They didn't, did they? If they did, thank God I didn't watch it.

Indeed our politicians really ought to study history. They might have picked up on the following:

1. No war goes to plan, even apparently emphatic victories (in the Falklands, many of the cabinet had no idea that ships would be lost, and nearly threw the towel in after Sheffield went down; Gulf War I was supposed to end with Saddam's domestic overthrow).

2. Removal of an authoritarian regime will not usually result in the principled, virtuous rising to the top of the pile, but the most ruthless and aggressive.

Jane Henry said...

PU I love Dave Hill's blog precisely because he always has me thinking outside the box. And very often outside my comfort zone.

I am sorry to say that in Robin Hood they had a black nun (I missed that episode) and an asian (I presume Muslim) woman who ended up with Robin in the forest somehow.

Marion was a pouting girlie. Keith Allan did put in a great pantomime perfomance as the sheriff, but sadly lacked Alan Rickman's stature, and Robin was wet beyond belief. Richard Armitage as Guy of Gisborne OTOH was sex on legs and there was no reason on earth why Marion would have chosen Robin over him.

It was truly awful, which was a pity as they had a great opportunity to grab the Dr WHo audience and introduce them to one of our great legends. Sadly they clearly felt they could tell the story better (they couldn't). What is WRONG with keeping to tradition? There is a reason these stories are handed down to us, and they help us understand where we come from.

Which brings me neatly back to what we were discussing. However the PC brigade like to dress it up the story of this country until really even the last fifty years (even with the effects of the slave trade - so ok you could go back 250 years) hasn't been about a multicultural experiment. Although, I suppose if you went back further still, we're a hybrid bunch of Vikings, Celts, Picts, Romans, Angles, Saxons etc. So maybe we always have been a bit of a melting pot (but not in quite the way the PC lot would have us think).

To try to rewrite history to say that Mary Seacole (who my children have learnt about without learning about Florence Nightingale) is more important that FN because she was black and her story ignored, seems rather Stalinist to me.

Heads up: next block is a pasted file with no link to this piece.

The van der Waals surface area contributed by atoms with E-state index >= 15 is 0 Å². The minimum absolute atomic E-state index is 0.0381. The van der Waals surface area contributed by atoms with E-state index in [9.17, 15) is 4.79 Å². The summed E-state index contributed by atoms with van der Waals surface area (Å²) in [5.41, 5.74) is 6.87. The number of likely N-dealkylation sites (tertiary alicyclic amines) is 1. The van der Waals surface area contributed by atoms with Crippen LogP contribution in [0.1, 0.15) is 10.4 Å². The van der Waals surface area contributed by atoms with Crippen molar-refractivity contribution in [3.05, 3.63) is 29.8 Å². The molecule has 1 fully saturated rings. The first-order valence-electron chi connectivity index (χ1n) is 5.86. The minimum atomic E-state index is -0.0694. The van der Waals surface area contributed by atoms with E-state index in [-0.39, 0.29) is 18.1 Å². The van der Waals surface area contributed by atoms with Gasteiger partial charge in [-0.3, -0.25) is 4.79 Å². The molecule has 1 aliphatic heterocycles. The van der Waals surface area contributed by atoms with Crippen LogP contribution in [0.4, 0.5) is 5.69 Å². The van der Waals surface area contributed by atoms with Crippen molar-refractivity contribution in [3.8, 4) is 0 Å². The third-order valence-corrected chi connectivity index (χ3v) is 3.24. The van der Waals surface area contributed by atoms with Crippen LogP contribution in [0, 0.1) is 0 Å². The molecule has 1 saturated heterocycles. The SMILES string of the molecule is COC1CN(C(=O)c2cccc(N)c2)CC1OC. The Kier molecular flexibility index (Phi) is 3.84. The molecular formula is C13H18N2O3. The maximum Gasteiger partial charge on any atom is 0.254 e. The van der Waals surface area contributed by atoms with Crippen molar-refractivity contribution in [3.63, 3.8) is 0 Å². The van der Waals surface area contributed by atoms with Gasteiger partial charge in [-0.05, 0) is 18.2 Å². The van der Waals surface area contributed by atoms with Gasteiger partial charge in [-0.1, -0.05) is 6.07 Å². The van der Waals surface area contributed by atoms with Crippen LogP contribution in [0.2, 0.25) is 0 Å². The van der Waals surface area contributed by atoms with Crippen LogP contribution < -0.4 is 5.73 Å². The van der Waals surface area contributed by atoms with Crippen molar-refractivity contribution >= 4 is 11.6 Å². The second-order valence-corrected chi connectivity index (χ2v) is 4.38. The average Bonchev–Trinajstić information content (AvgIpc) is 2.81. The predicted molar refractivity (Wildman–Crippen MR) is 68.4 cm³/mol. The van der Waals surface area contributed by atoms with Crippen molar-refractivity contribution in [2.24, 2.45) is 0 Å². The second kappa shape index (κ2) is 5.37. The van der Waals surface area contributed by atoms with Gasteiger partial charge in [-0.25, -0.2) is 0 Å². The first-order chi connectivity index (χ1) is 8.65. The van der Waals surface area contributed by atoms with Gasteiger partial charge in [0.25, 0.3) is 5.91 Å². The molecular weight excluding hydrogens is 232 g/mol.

We cannot pretend that three hundred years ago whites, asians and blacks were all mucking along here equally because they simply weren't. Most people would go through their whole lives not seeing anythign other then a white face. I knew people who came from villages in this country who had barely seen a black face till they went to uni. And that was twenty years ago.

The story of how that has changed is a fascinating one and deserves telling. But it ain't the story of of Great Britain.

Political Umpire said...

There's so much to say in response that I would like to do a dedicated post on the subject, but I don't think I have time to do it justice.

On matters Robin Hood, I never get to watch that much tv these days anyway, though when very much younger watched Robin of Sherwood, I have to confess. Nicholas Grace as the Sheriff and whoever played Guy of Gisborne were great (this is a 12 year old boy's perspective). All the black magic stuff was occasionally tiresome (though I liked Richard O'Brian's Gulnar) but I did play D&D so at least I got the point of it.

Anyway, point is they had a Saracen amongst Robin's mob, called Nazier. I was shocked when discovering that he was actually played by a fat white bloke!

I would have thought loony lefties would have liked Florence Nightengale, since she was from a stupendously wealthy background but threw her lot in with nursing and helping those most in need (troops on the front line). And of course she has additional significance for the work she did on statistical presentation - indeed, according to QI, she invented the pie chart (what a shame it wasn't the flow diagram, boom boom).

Comes back to my point about 'relevance', that all-pervading obsession of modern educational bigwigs. In one sense neither MS nor FL are remotely 'relevant' to anyone alive today - they've been dead for a century and their world has long since vanished. Anyway, I agree with your last three paras and don't have much to add.

One thing though - I posted something this morning about received pronunciation. Tell you what - have a listen to the recording of FN reading her tribute to the troops of Balaclava. It was recorded by Edison's company in 1890, when FN was 70. (Google it and you can hear it over the net, else it is in the British library). She makes the Queen sound common. They don't breed 'em like that anymore, no mistake (as FN would NOT have said).